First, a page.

Cushman’s Matt Winn on the Wide World of Retail and the Death of Mass Luxury



As a senior managing director and head of retail services in the Americas at Cushman & Wakefield, Matt Winn oversees 325 brokers making deals from Canada to Brazil. In previous roles at C&W, the Atlanta-based Mr. Winn handled the expansion efforts of tenants including Nike, Abercrombie & Fitch and Ann Taylor. The Commercial Observer caught up with Mr. Winn at his company’s booth on Monday morning at the International Council of Shopping Centers’ RECon real estate summit in Las Vegas to discuss the return of “true luxury” and strategies for walking the convention floor. 

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Matt Winn
Matt Winn

The Commercial Observer: How would you sum up the current outlook for retail in America? 

Mr. Winn: We describe it in general as the following: a couple of years ago we created a graphic. If you can imagine this—it’s taller on the ends in terms of growth, which would be luxury or discount, and then flat or dropping in the middle. We call it the barbell of prosperity. And the reason we say that is the middle class has to push in order to eliminate the sagging middle. The economy has to be lifted up to see the growth in all sectors.

So you’re seeing this outperformance at either end of the system. That’s the most macro view of the United States market. What does that mean for property? Fortress malls and downtown high streets that have the luxury tenants are doing better. And so are the outlet malls. Then that power center is not doing so well. Groceries you sort of have to exclude from that, because food is a staple. People obviously will always need that.

And then it’s the same thing within the investment markets. All the cap rates are coming in the same way.

The things that are really affecting that are: one, globalization; two, urbanization; and three, the fracturing of retail by technology. So tenants from all over the world are now looking, since the recession, for new customers. So if you look at Gap—and they’re doing O.K. on same-store sales growth—but where they’re really doing well is China, Turkey, all of these new markets. Abercrombie & Fitch, Tiffany, they’re all looking and expanding. And similarly, all the retailers from those environments are coming here.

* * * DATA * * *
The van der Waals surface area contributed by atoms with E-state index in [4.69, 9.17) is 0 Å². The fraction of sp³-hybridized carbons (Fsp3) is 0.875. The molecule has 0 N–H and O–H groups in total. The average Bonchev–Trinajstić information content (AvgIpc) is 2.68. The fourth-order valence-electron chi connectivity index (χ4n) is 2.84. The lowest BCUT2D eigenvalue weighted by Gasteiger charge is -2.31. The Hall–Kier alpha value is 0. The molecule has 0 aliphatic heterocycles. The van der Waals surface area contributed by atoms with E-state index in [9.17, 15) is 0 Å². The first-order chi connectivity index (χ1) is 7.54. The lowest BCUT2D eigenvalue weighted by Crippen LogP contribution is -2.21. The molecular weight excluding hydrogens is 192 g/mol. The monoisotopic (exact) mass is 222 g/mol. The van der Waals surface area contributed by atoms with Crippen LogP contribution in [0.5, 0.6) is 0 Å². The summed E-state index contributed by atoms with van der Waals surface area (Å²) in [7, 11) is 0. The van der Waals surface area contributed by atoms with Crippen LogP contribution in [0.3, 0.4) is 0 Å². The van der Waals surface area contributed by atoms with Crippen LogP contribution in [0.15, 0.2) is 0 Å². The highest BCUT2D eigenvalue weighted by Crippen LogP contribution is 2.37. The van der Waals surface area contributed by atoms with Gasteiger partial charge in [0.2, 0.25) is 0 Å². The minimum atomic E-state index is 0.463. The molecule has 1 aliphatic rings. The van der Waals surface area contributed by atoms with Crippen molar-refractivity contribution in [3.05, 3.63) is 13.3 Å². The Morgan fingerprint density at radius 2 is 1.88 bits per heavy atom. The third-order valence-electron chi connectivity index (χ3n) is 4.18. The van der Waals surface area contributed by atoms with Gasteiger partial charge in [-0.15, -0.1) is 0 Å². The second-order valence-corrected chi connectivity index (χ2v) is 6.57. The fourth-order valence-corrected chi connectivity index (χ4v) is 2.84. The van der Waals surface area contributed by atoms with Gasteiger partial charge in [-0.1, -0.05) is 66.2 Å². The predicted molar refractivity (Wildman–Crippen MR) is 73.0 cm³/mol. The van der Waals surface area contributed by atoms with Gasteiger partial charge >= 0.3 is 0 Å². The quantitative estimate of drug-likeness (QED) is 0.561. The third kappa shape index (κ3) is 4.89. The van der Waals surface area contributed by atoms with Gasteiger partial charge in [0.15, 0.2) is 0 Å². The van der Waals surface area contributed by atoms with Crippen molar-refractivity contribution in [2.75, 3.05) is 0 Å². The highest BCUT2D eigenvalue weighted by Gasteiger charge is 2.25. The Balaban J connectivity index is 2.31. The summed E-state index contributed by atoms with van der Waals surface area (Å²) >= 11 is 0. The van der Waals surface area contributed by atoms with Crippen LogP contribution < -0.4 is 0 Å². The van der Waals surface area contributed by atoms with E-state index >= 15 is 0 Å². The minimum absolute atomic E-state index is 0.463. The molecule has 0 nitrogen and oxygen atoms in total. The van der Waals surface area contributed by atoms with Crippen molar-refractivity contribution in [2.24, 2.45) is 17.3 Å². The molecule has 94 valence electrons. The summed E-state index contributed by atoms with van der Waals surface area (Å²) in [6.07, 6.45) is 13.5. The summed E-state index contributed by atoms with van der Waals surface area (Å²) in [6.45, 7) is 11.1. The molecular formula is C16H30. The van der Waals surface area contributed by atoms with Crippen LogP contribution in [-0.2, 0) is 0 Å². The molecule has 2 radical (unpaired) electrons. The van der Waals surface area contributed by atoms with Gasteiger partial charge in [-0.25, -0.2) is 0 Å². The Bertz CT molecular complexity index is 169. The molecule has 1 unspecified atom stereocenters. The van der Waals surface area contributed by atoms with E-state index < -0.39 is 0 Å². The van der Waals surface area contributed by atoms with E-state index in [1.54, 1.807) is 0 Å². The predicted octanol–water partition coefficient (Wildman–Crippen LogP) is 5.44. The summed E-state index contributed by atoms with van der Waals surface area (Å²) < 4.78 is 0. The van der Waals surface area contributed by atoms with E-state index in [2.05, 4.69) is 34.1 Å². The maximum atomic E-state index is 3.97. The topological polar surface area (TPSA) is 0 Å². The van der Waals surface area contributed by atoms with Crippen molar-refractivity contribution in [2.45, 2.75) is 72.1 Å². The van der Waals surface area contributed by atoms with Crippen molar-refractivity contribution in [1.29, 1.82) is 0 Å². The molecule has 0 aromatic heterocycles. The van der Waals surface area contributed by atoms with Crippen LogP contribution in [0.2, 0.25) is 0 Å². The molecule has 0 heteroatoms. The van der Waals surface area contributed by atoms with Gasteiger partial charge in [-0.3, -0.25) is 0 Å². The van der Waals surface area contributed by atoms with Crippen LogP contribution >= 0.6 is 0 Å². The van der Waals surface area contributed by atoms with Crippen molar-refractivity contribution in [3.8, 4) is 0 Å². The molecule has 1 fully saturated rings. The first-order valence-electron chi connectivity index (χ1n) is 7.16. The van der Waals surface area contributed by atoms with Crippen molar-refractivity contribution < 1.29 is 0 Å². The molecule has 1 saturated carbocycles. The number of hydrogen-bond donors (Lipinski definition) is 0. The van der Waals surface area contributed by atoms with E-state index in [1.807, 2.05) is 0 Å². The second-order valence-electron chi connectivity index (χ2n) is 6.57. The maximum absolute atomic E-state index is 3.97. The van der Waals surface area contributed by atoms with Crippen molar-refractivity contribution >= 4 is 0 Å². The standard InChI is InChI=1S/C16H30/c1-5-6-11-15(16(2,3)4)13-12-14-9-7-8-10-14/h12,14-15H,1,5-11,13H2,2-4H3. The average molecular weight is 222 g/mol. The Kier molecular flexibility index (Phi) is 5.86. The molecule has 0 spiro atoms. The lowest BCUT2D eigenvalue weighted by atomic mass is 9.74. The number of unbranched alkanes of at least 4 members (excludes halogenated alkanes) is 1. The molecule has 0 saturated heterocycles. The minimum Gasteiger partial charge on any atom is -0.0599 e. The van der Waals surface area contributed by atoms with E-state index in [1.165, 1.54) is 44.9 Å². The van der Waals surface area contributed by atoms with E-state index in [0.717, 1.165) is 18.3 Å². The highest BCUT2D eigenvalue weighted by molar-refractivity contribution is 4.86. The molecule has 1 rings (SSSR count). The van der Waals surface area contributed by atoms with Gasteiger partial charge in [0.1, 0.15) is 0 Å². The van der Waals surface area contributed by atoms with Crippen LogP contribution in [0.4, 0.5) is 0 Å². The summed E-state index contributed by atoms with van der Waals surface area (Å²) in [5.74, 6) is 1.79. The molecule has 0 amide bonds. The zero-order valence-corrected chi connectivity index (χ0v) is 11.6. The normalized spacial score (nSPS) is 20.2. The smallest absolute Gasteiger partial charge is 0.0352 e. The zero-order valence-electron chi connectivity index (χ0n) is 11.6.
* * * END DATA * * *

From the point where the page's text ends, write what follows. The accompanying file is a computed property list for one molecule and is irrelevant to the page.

In New York it seems like a new international retailer opens every week. 

Right. H&M, for example.
You also have retailers expanding within the Americas, like Joe Fresh from Canada. 

Correct.

In terms of the fracturing of retail by technology, is the luxury sector less affected than others? It seems to me that the luxury clothing customer, for example, would want to try on their expensive clothes before purchasing them. 

Well, the ones from a property standpoint that are probably most affected are any stores that sell commodities. Record stores are gone. Bookstores are on their way to being gone, right? But every sector will be affected in different ways. And to think that it won’t happen is a little bit naïve.

Even within the apparel segment, if you look at it, it’s affected in different ways. So, Burberry had no Facebook presence in 2010. Now they have 15 million fans on Facebook. And they have more fans than the New York Times or the New York Yankees combined. And what that allows them to do is crowdsource what’s popular.

They can see how many likes they get. 

Right. If they do an online fashion show, they can see how many likes they get for green versus blue. Now you can manage your inventory and increase your profits at [the] most basic level.

There was an article in Women’s Wear Daily last week that said we’d entered the “single-digit era” of luxury retail. Now, the economy seems to be tentatively on the rebound, and you could think that would lead to a luxury boom. What’s causing this slow-down to a forecasted 4 or 5 percent growth this year compared to 11 or 12 percent in the past couple of years?

Well, I think what luxury’s doing is going from an era of mass luxury—catching as many customers as possible—to true luxury, which is making a product specifically for a luxury market. So that may mean slower growth but higher profit. A lot of the luxury houses have raised prices lately, which is part of the trend of getting back to true luxury. You can’t straddle the middle anymore.

You mentioned commodities earlier. What’s a quintessential example of the middle market retail that’s neither discount nor luxury and that’s getting hit hard right now?

There are so many different ways to look at that. Penney’s is a good one.